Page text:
# Math errors in python

Alex Martelli aleaxit at yahoo.com
Sun Sep 19 19:21:49 CEST 2004

```Gary Herron <gherron at islandtraining.com> wrote:
...
> > > irrational numbers like sqrt(2) and transcendental numbers like PI?
> >
> > Sqrt is a fair criticism, but Pi equals 22/7,
>
> What? WHAT?  Are you nuts?  Pi and 22/7 are most certainly not equal.
> They don't even share three digits beyond the decimal point.  (Can you
> really be that ignorant about numbers and expect to contribute
> intelligently to a discussion about numbers.  Pi is a non-repeating
> and non-ending number in base 10 or any other base.)

Any _integer_ base -- you can find infinitely many irrational bases in
which pi has repeating or terminating expansion (for example, you could
use pi itself as a base;-).  OK, OK, I _am_ being silly!-)

> If you are happy doing calculations with decimal numbers like 12.10 +
> 8.30, then the Decimal package may be what you want, but that fails as
> soon as you want 1/3.

But it fails in exactly the same way as a cheap calculator of the same
precision, and some people just have a fetish for that.

> But then you could use a rational arithmetic
> package and get 1/3, but that would fail as soon as you needed sqrt(2)
> or Pi.  But then you could try ... what?  Can you see the pattern

Uh, "constructive reals", such as those you can find at
<http://www.hpl.hp.com/personal/Hans_Boehm/crcalc/> ...?

"Numbers are represented exactly internally to the calculator, and then
evaluated on demand to guarantee an error in the displayed result that
is strictly less than one in the least significant displayed digit. It
is possible to scroll the display to the right to generate essentially
arbitrary precision in the result."  It has trig, logs, etc.

> here?  Any representation of the infinity of numbers on a finite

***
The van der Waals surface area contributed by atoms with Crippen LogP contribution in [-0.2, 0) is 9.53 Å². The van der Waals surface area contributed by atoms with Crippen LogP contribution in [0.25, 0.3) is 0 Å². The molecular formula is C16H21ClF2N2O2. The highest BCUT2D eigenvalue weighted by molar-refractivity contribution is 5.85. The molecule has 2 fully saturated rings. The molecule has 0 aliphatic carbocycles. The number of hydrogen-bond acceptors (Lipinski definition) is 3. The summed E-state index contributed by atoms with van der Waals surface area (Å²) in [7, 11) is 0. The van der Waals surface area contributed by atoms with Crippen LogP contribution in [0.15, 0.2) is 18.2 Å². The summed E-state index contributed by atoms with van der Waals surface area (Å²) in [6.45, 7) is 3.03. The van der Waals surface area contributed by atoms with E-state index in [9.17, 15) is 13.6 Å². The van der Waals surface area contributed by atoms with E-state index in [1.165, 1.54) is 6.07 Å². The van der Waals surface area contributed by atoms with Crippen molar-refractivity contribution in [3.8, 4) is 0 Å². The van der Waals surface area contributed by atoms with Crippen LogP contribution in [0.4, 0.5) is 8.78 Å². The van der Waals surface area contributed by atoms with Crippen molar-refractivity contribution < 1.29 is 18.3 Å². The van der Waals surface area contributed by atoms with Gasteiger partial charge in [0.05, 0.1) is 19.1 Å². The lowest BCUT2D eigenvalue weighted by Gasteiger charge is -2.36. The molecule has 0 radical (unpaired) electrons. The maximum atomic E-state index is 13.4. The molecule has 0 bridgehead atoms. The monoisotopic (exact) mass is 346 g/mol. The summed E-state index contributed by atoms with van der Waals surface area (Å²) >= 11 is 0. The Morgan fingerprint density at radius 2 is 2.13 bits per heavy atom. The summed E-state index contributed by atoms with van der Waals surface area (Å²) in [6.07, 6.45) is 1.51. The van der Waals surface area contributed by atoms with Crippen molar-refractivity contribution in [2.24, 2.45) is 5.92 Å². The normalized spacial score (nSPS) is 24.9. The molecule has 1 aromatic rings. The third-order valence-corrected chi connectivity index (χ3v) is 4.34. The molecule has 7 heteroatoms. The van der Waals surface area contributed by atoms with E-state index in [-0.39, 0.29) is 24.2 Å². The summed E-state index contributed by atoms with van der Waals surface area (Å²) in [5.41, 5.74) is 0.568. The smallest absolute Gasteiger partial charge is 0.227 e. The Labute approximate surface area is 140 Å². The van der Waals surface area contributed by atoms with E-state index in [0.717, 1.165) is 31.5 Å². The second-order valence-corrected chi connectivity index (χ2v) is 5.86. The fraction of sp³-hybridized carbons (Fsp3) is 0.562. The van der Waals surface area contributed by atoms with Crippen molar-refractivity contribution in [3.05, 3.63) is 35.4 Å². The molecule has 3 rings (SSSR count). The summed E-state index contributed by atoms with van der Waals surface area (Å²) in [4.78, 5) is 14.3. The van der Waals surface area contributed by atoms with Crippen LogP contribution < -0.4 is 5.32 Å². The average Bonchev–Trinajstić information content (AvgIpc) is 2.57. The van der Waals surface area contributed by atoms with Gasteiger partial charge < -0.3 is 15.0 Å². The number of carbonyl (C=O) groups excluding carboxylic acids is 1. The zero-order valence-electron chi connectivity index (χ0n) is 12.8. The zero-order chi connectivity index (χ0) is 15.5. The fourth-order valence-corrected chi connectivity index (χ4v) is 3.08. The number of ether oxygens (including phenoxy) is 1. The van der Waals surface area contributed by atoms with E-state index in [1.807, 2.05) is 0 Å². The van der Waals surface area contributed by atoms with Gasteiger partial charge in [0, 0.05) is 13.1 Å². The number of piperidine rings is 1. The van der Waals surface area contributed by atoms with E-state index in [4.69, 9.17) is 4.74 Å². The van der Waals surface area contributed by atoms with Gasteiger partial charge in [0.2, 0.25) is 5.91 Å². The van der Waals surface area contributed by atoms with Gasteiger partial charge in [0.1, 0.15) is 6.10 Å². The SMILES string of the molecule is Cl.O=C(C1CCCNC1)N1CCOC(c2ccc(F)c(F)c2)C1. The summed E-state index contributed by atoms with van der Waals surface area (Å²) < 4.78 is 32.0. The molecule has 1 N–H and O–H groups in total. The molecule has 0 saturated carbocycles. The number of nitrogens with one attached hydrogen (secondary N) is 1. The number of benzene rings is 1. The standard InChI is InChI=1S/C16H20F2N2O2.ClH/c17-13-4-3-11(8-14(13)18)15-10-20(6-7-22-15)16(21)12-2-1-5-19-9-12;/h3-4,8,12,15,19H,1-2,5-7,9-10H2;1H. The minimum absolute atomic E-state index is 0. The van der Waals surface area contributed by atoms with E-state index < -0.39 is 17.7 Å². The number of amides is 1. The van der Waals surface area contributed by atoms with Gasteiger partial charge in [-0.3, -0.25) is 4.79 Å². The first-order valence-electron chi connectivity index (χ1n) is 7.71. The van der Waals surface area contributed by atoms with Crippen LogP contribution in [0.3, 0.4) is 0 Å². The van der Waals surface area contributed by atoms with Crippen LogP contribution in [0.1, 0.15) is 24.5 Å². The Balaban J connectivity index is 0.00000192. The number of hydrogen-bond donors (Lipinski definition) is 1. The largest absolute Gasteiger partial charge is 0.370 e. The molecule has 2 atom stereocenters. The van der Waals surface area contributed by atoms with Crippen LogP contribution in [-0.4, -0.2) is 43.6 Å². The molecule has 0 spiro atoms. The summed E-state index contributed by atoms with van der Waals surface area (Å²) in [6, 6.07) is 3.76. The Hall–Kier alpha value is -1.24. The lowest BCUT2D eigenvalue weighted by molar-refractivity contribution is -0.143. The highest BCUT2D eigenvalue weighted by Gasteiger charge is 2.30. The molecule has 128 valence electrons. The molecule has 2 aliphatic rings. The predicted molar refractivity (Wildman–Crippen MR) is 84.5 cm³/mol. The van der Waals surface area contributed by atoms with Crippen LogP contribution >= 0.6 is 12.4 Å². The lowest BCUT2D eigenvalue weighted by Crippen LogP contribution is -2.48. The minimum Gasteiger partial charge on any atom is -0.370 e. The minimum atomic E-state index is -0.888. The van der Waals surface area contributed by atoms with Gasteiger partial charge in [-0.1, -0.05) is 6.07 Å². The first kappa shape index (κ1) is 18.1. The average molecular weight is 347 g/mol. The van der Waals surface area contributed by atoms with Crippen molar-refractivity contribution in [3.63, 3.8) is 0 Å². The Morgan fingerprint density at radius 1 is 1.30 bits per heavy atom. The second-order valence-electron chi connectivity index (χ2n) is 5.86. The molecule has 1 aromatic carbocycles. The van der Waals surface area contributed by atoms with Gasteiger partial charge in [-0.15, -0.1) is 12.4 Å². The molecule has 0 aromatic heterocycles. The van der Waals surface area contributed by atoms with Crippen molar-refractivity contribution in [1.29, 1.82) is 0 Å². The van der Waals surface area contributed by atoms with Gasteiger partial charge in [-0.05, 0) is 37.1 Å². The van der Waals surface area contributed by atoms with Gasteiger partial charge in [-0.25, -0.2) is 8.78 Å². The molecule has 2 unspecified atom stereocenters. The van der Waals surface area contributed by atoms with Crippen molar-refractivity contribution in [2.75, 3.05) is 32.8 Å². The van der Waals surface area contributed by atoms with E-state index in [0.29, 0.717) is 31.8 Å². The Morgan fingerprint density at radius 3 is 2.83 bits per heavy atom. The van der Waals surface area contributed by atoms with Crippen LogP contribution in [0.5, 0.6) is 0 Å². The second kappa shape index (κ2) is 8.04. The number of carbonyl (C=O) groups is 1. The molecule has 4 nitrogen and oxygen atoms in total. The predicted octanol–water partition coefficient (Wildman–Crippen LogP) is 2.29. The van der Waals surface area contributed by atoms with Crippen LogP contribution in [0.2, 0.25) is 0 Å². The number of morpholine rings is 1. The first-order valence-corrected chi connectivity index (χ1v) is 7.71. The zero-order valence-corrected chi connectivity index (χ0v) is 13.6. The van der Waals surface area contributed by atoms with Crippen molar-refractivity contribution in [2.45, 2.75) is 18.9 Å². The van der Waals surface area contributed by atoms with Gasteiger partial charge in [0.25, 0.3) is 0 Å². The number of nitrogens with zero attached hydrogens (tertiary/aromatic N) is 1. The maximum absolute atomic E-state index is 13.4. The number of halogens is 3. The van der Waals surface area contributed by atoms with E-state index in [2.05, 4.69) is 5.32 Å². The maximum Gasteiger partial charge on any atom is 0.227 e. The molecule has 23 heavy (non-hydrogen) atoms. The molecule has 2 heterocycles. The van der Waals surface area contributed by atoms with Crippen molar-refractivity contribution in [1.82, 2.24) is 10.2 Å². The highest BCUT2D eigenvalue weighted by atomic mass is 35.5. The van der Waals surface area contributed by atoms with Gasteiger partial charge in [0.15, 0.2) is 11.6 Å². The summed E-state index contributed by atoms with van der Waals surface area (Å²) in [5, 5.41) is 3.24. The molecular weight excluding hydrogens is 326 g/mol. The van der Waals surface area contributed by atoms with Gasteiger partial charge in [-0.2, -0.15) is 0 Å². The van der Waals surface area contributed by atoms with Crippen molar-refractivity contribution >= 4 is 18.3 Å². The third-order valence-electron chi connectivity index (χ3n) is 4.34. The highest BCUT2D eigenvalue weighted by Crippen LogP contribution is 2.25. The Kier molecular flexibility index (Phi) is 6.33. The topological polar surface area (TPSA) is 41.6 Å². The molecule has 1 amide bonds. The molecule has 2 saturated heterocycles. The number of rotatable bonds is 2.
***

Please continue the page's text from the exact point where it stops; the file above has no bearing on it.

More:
> computer *must* necessarily be unable to represent some (actually
> infinity many) of those numbers.  The inaccuracies stem from that
> fact.

Yes, _but_.  There is after all a *finite* set of reals you can describe
(constructively and univocally) by equations that you can write finitely
with a given finite alphabet, right?  So, infinitely many (and indeed
infinitely many MORE, since reals overall are _uncountably_ infinite;-)
reals are of no possible constructive interest -- if we were somehow
given one, we would have no way to verify that it is what it is claimed
to be, anyway, since no claim for it can be written finitely over
whatever finite alphabet we previously agreed to use.  So, I think we
can safely restrict discourse by ignoring, at least, the _uncountably_
infinite aspects of reals and sticking to some "potentially
constructively interesting" subset that is _countably_ infinite.

At this point, the theoretical problems aren't much worse than those you
meet with, say, integers, or just rationals, etc.  Sure, you can't
represent any but a finite subset of integers (or rationals, etc) in a
finite computer _in a finite time_, yet that implies no _inaccuracy_
whatsoever -- specify your finite alphabet and the maximum size of
equation you want to be able to write, and I'll give you the specs for
how big a computer I will need to serve your needs.  Easy!

A "constructive reals" library able to hold and manipulate all reals